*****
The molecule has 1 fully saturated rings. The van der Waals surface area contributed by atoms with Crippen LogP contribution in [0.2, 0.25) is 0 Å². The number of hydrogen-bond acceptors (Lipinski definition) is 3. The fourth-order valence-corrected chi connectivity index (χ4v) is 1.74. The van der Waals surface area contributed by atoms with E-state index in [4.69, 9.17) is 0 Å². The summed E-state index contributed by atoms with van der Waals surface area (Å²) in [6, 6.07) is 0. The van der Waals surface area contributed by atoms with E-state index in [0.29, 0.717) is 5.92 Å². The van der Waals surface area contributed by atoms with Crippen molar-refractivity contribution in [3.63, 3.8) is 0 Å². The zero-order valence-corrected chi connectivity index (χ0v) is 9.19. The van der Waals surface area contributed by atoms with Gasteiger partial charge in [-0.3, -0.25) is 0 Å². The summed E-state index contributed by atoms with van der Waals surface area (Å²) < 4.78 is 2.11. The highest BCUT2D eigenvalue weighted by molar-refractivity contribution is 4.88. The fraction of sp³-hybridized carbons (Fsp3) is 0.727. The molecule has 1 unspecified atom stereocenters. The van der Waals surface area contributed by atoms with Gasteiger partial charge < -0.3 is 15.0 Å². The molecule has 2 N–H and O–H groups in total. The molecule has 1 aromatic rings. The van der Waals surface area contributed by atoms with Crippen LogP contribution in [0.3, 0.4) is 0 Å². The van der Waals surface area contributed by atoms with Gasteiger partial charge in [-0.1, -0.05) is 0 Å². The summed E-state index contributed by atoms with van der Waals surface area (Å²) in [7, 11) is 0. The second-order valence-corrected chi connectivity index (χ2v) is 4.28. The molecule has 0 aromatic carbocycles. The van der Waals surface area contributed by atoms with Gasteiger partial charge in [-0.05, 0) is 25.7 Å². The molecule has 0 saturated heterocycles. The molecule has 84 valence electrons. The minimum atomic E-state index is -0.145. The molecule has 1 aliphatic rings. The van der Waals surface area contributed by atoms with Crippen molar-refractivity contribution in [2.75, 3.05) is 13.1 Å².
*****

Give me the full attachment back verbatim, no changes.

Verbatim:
The molecule has 1 fully saturated rings. The van der Waals surface area contributed by atoms with Crippen LogP contribution in [0.2, 0.25) is 0 Å². The number of hydrogen-bond acceptors (Lipinski definition) is 3. The fourth-order valence-corrected chi connectivity index (χ4v) is 1.74. The van der Waals surface area contributed by atoms with E-state index in [4.69, 9.17) is 0 Å². The summed E-state index contributed by atoms with van der Waals surface area (Å²) in [6, 6.07) is 0. The van der Waals surface area contributed by atoms with E-state index in [0.29, 0.717) is 5.92 Å². The van der Waals surface area contributed by atoms with Crippen molar-refractivity contribution in [3.63, 3.8) is 0 Å². The zero-order valence-corrected chi connectivity index (χ0v) is 9.19. The van der Waals surface area contributed by atoms with Gasteiger partial charge in [-0.3, -0.25) is 0 Å². The summed E-state index contributed by atoms with van der Waals surface area (Å²) < 4.78 is 2.11. The highest BCUT2D eigenvalue weighted by molar-refractivity contribution is 4.88. The fraction of sp³-hybridized carbons (Fsp3) is 0.727. The molecule has 1 unspecified atom stereocenters. The van der Waals surface area contributed by atoms with Gasteiger partial charge < -0.3 is 15.0 Å². The molecule has 2 N–H and O–H groups in total. The molecule has 1 aromatic rings. The van der Waals surface area contributed by atoms with Crippen LogP contribution in [0.3, 0.4) is 0 Å². The van der Waals surface area contributed by atoms with Gasteiger partial charge in [-0.1, -0.05) is 0 Å². The summed E-state index contributed by atoms with van der Waals surface area (Å²) in [7, 11) is 0. The second-order valence-corrected chi connectivity index (χ2v) is 4.28. The molecule has 0 aromatic carbocycles. The van der Waals surface area contributed by atoms with Gasteiger partial charge in [-0.05, 0) is 25.7 Å². The molecule has 0 saturated heterocycles. The molecule has 84 valence electrons. The minimum atomic E-state index is -0.145. The molecule has 1 aliphatic rings. The van der Waals surface area contributed by atoms with Crippen molar-refractivity contribution in [2.75, 3.05) is 13.1 Å².